Make the Most of Your Charitable Donations

Money, Taxes

With tax time looming, you may be wondering about how best to get a break here and there. Your yearly charitable contributions can be a great way to get a little break from the government; here’s how to get the best bang for your buck, whether you’re still donating to Sandy victims or figuring out how to document your donations.

Donating: Money vs. Goods?

While donating goods is more sentimental than giving cash in many cases, it can be harder to get as much credit for donating goods; you will be given credit for the “fair market value” of the item donated, and items or a group of similar items totaling $5,000 or more ($500 or more for clothing) may require an appraisal by a qualified appraiser before reporting, and items donated must be in good or new condition. Keep detailed records and even pictures of everything you donate, in case you are asked to prove their condition. Special rules apply to vehicle donations; the receiving organization must provide you with written acknowledgement of the donation on a Form 1098-C that includes the value of the item.

Which Organizations Should I Donate To?

The IRS only recognizes “qualified” organizations when it comes to your donations, such as churches, the Red Cross, or Boy Scouts or Girl Scouts. Donations to specific individuals or political organizations and candidates won’t count, and neither will donations to country clubs, lobbyists trying to change laws, or foreign organizations (except certain Mexican, Canadian, and Israeli charities). The IRS’s website specifies rules on what constitutes a qualified organization; they also provide a tool for checking if a specific organization qualifies. The IRS also accepts donations specified for education, such as expenses for having a student live in your home; however, paying someone’s tuition is not considered a charitable donation. Generally, national organizations are your safest bet for qualifying, although your local government is definitely a safe bet  when donating for public purposes, such as lowering government debt.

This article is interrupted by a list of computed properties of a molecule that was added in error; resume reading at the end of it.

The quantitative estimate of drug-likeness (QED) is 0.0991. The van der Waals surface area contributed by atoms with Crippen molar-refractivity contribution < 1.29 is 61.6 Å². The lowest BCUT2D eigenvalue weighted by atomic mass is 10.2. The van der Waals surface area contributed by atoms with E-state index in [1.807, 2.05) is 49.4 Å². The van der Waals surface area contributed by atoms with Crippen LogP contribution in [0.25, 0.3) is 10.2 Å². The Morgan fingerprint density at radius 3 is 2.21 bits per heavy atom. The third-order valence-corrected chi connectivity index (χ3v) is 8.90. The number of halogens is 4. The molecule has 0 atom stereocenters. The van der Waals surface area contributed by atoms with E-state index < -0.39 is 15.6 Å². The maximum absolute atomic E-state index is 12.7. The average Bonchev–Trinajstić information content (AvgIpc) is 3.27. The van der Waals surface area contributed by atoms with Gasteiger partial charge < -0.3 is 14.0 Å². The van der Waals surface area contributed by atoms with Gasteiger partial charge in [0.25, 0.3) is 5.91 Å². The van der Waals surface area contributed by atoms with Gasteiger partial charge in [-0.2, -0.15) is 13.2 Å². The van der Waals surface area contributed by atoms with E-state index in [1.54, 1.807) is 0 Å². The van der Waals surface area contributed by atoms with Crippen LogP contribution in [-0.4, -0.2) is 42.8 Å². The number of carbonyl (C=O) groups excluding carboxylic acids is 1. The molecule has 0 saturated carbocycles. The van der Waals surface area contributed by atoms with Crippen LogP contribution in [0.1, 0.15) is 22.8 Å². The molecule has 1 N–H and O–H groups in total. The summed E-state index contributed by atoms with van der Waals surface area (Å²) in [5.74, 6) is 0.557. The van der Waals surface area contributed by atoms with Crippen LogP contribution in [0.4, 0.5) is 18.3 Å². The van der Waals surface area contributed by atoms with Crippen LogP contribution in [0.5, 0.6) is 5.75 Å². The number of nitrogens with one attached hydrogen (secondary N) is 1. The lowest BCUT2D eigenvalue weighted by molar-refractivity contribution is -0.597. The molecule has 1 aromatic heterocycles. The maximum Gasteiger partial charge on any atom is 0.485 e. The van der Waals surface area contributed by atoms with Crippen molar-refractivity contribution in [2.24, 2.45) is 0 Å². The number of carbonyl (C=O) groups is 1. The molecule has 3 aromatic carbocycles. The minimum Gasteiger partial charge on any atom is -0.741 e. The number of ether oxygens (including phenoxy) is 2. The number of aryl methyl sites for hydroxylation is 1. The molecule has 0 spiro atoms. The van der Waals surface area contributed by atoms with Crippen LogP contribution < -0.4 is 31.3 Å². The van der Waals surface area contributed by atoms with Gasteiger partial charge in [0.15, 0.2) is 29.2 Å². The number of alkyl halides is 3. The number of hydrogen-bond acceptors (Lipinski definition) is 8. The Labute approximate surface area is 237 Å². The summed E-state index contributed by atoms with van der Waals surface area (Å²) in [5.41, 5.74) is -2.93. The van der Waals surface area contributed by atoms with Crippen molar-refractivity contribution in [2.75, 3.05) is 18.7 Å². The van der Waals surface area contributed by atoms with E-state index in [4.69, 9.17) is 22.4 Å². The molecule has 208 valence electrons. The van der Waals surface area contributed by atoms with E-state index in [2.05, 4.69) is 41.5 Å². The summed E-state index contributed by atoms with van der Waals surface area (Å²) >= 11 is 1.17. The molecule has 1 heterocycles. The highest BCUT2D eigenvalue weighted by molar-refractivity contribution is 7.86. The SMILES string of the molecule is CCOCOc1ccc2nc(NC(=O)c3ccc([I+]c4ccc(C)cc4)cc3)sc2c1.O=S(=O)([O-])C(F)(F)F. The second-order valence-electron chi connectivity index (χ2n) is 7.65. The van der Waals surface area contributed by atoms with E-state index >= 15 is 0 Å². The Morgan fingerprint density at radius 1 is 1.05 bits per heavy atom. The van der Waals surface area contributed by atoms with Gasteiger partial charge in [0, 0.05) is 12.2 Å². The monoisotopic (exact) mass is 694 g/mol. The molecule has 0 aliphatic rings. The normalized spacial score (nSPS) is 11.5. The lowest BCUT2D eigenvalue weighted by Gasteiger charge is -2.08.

Charging vs. Checks

Keep in mind that when you use your credit card, the charity you are donating to is losing about 3 percent to credit card companies. According to the Huffington Post, banks and card networks make around $250 million a year off of charitable donations. Using cash or check will ensure that your charity receives 100 percent of your donation, although many banks waive fees for specific charities.

Reporting to the IRS

If your total deduction for all non-cash contributions for the year is more than $500, you must complete and attach IRS Form 8283 (which should have been filled out by the organization you donated to) along with your normal tax forms. To claim a deduction for contributions of cash or property equaling $250 or more, you must have a bank record, payroll deduction records, or a written acknowledgment from the qualified organization showing the amount of the cash, a description of any property contributed, and whether the organization provided any goods or services in exchange for the gift.  Keep copious records in case you are asked to show proof of your donations.

You deserve a bit of a break for your charity, so don’t miss what the government is willing to let you have. Make sure you keep careful records and be aware of rules for charitable contributions to avoid surprises at tax time.